MEDIA HEADLINER: Media Planning lures adland’s long-lost daughter to the fold - Marie Oldham is returning to her roots after a spell at the BBC

When Marie Oldham made the jump from Leo Burnett to the business development chair at BBC Worldwide, adland seemed to have lost another of its bright-est talents to the charms of a media owner.

When Marie Oldham made the jump from Leo Burnett to the business

development chair at BBC Worldwide, adland seemed to have lost another

of its bright-est talents to the charms of a media owner.



Back in 1997, Oldham, like the WCRS alumnus Sue Farr and IPC’s group

marketing director Philippa Brown, seemed to signal that a successful

career in media planning and buying would soon be little more than a

stepping stone to a department headship across the media divide.



Now, as Oldham turns her back on the Beeb to take a managing partner

position at Media Planning, it’s tempting to think that there could be a

steady exodus of prodigious talent back to media independents. Oldham

would never use the word backlash, but her experiences might give food

for thought to those loading their CVs for a crack at a career among the

media heavyweights.



’I came in to try things and bring change,’ she says. ’But in doing that

you have to make compromises from the way you would go about it at an

agency. Media owners are scared of people moving around and putting

their fingers in different pies whereas agencies actively want you to do

that.



’It takes longer for the media owner to get the full benefit from you

and even when you’re getting a long way, you’re not giving them

everything you can,’ she says.



It sounds frustrating, although Oldham insists she has no regrets about

her decision to take the BBC job. She claims she’s learned a lot from

her two-year stay with Auntie. ’I’ve learned a lot of business skills,’

she says. ’It’s been like a management training course and it will help

me get closer to clients’ issues.’



It’s that experience that Oldham believes she can feed into her new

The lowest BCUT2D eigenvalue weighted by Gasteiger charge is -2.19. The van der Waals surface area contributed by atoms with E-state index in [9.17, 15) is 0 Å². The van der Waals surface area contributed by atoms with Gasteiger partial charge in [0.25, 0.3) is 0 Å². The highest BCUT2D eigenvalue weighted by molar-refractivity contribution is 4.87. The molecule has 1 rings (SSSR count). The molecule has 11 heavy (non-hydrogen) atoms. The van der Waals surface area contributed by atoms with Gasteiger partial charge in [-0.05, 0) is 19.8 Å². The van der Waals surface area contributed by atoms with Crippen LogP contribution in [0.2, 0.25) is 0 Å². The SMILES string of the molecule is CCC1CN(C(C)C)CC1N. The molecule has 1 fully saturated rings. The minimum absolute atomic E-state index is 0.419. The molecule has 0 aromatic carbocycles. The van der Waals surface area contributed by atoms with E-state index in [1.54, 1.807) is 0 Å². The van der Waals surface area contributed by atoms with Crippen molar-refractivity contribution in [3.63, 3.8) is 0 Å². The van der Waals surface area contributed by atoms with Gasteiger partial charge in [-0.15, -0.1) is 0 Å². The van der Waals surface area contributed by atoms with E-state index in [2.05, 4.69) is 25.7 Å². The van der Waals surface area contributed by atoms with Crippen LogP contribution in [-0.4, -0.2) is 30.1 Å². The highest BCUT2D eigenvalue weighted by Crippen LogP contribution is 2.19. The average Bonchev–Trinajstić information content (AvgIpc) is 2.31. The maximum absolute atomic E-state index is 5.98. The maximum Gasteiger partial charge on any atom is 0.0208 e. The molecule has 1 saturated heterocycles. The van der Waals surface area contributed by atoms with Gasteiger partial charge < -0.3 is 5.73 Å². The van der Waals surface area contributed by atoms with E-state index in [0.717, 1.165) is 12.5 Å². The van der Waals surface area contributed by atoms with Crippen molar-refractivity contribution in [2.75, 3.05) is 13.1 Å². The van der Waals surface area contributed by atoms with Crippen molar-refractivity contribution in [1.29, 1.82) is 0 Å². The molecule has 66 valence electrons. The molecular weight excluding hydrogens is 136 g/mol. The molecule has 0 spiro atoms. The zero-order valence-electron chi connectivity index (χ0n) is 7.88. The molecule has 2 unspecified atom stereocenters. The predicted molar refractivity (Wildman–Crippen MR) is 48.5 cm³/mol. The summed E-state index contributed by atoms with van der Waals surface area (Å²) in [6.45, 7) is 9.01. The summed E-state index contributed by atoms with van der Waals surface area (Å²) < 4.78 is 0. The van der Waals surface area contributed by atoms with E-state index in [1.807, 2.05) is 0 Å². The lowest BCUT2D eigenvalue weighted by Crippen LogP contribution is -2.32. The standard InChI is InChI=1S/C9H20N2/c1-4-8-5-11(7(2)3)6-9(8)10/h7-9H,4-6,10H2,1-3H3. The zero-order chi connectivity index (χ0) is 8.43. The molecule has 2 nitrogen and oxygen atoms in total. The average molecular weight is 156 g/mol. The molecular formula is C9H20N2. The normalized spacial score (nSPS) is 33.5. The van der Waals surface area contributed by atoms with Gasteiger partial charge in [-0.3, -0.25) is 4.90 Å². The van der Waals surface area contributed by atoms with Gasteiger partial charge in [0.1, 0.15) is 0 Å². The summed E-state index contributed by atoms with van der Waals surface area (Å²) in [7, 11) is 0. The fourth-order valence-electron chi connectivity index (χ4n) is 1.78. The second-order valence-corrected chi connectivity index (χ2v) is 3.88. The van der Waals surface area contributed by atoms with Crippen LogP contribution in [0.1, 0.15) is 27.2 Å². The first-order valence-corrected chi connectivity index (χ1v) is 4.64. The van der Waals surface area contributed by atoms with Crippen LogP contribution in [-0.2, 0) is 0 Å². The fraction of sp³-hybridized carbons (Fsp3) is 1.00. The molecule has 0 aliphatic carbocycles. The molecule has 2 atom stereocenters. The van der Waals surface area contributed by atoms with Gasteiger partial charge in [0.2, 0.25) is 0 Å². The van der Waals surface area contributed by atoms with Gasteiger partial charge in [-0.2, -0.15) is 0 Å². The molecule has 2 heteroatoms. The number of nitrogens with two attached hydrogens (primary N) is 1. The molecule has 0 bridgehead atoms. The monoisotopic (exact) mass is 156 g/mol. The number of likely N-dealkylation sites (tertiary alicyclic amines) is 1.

role.



She will take charge of developing Catalyst, Media Planning’s strategic

unit, and bringing its influence to bear on all the agency’s

accounts.



She sees the key to success as establishing a position much further up

the business stream than media independents tend to go.



’Good strategic planning puts you way back in the process,’ she

says.



’Many agencies’ strategic units are just better quality media planning

tools. Catalyst allows you to think about a business, to talk with a

client about their objectives and work out the role communications will

play in them.’



Media Planning’s managing director, Marc Mendoza, believes that Oldham’s

style has always been well-tailored to that particular role. ’You need

people brave and knowledgeable enough to challenge a client’s point of

view without annoying them,’ he says. ’Clients will warm to Marie, and

she’s not frightened of anything.’



Such compatibility apart, it might seem strange that someone with

Oldham’s creative reputation should head for the former Mediapolis, a

house built on buying power. However, Burnett’s chief executive, Nick

Brien, who watched Oldham join the agency from FCB and work her way up

to strategic planning director before leaving for the BBC, believes the

move shows Media Planning’s ambition.



’She’s a bloody good hire for them, exactly because she brings that

creative experience in spades,’ he says. ’It’s testament to the way the

agency’s developed. If all they wanted was to remain a traditional

agency then she wouldn’t be going there. That would be a waste of time,

and she doesn’t make mistakes like that.’



Of course, there could be risks to hiring a free-ranging spirit with a

brief to influence account handling across the agency. By her own

admission, Oldham likes to get involved in whatever area grabs her

attention, and it’s not only at the Beeb that such an approach can

bruise egos.



At Media Planning, though, she will be working with a series of old

colleagues who are either used to her style or encouraged it in the

first place.



Phil Danter, who hired Oldham at FCB, is the managing partner most

closely associated with Catalyst and, according to Mendoza, was a

driving force behind the decision to bring her in. It seems he’ll find

her as fired up as ever.



Reflecting on her career path, Oldham says: ’I’m really sad. I don’t

have a career plan as such. I always just wanted to be the best media

person. Wherever the business goes I want to be at the leading edge of

it.’



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